Holy Cross Nurses Rally To Stir Support For Unionization

Organizers expect Monday morning event at Silver Spring hospital to draw about 100 demonstrators


Published:

Holy Cross Hospital in Silver Spring

Via Holy Cross Health

In a push to unionize, a group of nurses at Holy Cross Hospital in Silver Spring held a Monday rally to voice workplace grievances and patient care concerns.

National Nurses United, the nation’s largest labor group for registered nurses, claimed in a press release issued Friday that Holy Cross employees have faced backlash for trying to form a union. The release also states nurses are worried about the quality of care at the Catholic hospital established in 1963.

“What organizing will do for us is to give nurses a voice, a voice for our patients,” said Nina Scott, a nurse in the neonatal intensive care unit.

The hospital’s leadership, on the other hand, argues the formation of a labor union could compromise positive communication between staff members.

“We respect our employees’ rights to explore associations with third-party organizations,” hospital spokeswoman Yolanda Gaskins said in a statement. “However, we also have significant concerns that the involvement of any third-party organization in our workplace could disrupt the open and collaborative workplace we have long worked to maintain.”

And some nurses have spoken out against unionization. In a letter published this week in the Washington Examiner, nurse Sheila Vicenzi argued that creating a union wouldn’t guarantee better patient care and could create hostility in the workplace. She said National Nurses United has coordinated an “aggressive organizing drive” at Holy Cross, but wrote that many of her colleagues are “tired of the constant union agitation at our fine hospital.”

Scott said she has spent 26 years at the hospital and doesn’t like the changes she’s seen since the institution's umbrella group, Holy Cross Health, became part of Trinity Health in 2013. Trinity Health is a national Catholic health system based in Michigan.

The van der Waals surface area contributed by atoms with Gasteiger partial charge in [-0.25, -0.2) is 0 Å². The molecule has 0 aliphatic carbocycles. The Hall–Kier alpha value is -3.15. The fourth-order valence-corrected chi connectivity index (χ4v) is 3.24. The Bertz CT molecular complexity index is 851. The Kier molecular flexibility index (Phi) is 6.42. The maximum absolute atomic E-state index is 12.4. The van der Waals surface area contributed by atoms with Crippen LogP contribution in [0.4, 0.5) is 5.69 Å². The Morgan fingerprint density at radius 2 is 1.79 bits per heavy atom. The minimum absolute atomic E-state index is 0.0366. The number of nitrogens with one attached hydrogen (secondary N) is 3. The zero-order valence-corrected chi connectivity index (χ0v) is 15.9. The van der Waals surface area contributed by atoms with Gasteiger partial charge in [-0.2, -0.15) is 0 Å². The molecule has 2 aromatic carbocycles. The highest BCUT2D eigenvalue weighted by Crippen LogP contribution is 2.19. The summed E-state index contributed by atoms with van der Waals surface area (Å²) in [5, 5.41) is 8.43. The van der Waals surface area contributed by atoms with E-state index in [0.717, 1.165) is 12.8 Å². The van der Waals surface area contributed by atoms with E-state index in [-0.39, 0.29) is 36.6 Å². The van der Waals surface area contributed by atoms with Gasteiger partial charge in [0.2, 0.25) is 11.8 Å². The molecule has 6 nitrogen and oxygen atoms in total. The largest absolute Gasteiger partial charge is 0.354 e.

To hold a union election, the effort’s backers would have to send the National Labor Relations Board a petition signed by at least 30 percent of the hospital’s nurses. Scott said union supporters want to surpass this minimum threshold and are holding the rally to help them reach their target.

The demonstration began at 9:30 a.m. outside the hospital at 1500 Forest Glen Road, according to the press release. A National Nurses United spokesman said about 200 nurses, county residents, clergy members and officials participated.

Since she got behind the unionization push about a year ago, Scott said she believes her movements at work are under constant observation. In a case filed last year with the NLRB, National Nurses United accused the hospital of surveillance, coercion and changing the terms and conditions of employment, according to online records. The case hasn’t yet been resolved, the records show.

Holy Cross Health, a nonprofit network that includes hospitals in Silver Spring and Germantown, employs more than 4,200 people and serves more than 248,000 patients annually. It has received the Workplace Excellence Seal of Approval from the Alliance for Workplace Excellence – a nonprofit group formed in Montgomery County to recognize positive work environments – every year since 1999.

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